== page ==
The NVL has always been focused on research-oriented projects, many of which are multi-disciplinary. Participating with other departments at WMU, some of these projects have seen great success. Here are a few of the more recent projects that involved undergraduate and graduate students:
Better Long Cane Design and Biomechanics for Blind Cane Users
Dr. Naghshineh and MS-ME graduate student, Aaron Dean, are collaborating with Drs. Dae Kim and Robert Wall Emerson in the WMU Department of Blindness and Low Vision Studies, in order to study the relation between blind cane vibration characteristics and obstacle or drop-off detection. In this study, which is funded by National Institute of Health (NIH), the vibration properties of canes with different mass and stiffness were measured, then given to blind users who were tested in their ability to notice a drop-off in their path. Several instrumented canes have also been fabricated in order to measure cane vibration while it is in use for navigation. Identifying the cane characteristics that are most helpful to the user will allow the design of a safer, more reliable blind cane.
In a multi-disciplinary project, funded by the National Science Foundation (NSF), Drs. Naghshineh and Gill (of WMU’s Department of Biological Sciences) study how anthropogenic noise affects the habitual behavior of multiple species of songbirds. This work was conducted throughout the Kalamazoo area. Research assistants and employees of the Noise and Vibration Lab, Dr. Kyle Myers and Steve Beuerle, have helped in providing program support in form of data collection, sound file analysis, and equipment calibration for this project.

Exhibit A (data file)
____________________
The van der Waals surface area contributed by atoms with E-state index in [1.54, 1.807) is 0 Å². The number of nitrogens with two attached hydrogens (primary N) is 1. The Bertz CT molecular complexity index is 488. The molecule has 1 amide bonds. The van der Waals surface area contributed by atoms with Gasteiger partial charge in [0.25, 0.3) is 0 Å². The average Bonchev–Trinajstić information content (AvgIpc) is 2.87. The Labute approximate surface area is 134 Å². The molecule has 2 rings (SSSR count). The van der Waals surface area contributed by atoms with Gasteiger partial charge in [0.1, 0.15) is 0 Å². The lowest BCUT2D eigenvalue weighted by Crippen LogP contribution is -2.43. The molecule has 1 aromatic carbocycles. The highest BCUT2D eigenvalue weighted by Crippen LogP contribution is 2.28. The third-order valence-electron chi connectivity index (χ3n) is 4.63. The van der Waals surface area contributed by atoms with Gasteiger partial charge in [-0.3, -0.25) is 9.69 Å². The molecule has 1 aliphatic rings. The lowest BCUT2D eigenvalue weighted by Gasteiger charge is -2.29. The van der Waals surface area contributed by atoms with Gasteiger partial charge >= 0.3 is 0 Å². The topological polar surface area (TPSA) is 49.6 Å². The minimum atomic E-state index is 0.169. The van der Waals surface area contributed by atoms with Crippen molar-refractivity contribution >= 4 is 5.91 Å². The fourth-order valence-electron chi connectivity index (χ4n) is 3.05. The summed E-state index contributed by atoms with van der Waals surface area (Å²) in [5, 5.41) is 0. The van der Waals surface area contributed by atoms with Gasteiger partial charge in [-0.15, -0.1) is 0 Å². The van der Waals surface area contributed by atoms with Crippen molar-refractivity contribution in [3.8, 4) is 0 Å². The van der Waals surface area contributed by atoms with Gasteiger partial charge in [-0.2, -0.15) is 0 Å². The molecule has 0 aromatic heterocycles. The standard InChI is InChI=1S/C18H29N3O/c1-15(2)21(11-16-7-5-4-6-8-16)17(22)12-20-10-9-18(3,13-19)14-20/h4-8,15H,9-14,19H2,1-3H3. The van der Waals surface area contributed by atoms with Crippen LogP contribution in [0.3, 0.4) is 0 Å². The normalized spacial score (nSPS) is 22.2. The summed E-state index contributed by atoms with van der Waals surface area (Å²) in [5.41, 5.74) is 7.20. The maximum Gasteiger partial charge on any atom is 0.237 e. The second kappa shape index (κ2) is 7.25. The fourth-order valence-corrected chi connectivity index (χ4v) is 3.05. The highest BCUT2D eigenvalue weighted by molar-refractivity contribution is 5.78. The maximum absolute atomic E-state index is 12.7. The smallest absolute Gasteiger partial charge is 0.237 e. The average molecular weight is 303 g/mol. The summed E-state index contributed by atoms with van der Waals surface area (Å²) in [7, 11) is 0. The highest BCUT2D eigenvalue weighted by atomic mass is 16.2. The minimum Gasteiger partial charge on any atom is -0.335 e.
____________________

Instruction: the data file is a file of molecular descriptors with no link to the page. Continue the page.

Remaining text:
Wildlife Acoustic’s Song Meter 2 was the principal piece of equipment used for recording the songbirds’ activity. Using MATLAB, many different programs were written to aid calibration of these units and analysis of sound files from these units.
This ongoing study has resulted in multiple publications thus far and is continuing the study using different species of songbirds, and different habitats associated with each species. Variations of species, habitat, and song-activity have been studied in hopes to scientifically connect the presence of anthropogenic noise to the behavior of these songbirds.
Structures such as steel plates are excited by sources in a variety of applications (e.g. washing machines, dishwashers, floors of trains) and produce unwanted noise to listeners. These vibrating structures can act like a large soundboard and produce potentially high levels of noise in the environment. Noise can be both annoying and damaging to listener’s hearing over sustained exposure. Fortunately, noise levels produced by vibrating structures can be reduced using a variety of methods. These methods often involve changing the way and the amount the structures vibrate. This research focuses on a newly emerging technique to quiet vibrating beams and plates by introducing dimples onto their surfaces. One or more dimples of various sizes can be positioned on the surface to design for a quiet structure. The dimples are able to shift the natural frequencies of the structure away from an excitation frequency so that large vibration amplitudes due to resonance are avoided. The dimples can also change the mode shapes of the structure to achieve a broadband noise reduction. Since dimples are already used in industry to stiffen structures, they are an attractive candidate for use in noise and vibration.
This is an ongoing project that has already resulted in the publication of one paper, Dr. Kyle Myers doctoral dissertation, which can be found here. Continuation of this work is the focus of Mofareh Ghazwani’s work.
Detection of Hybrid and Quiet Vehicles by Blind and Visually Impaired Pedestrian
The increased popularity of hybrid electric vehicles has created a growing concern for the safety of blind and visually impaired pedestrians, because these vehicles typically emit lower sound levels when compared to internal combustion engine vehicles. Studies were performed in collaboration with GM and Nissan. The first phase of these studies showed that quiet cars are more difficult to detect when moving at low speeds, compared to traditional IC vehicles. The second phase investigated the kind of sound these cars should generate, and at what level, to help blind pedestrians detect the car.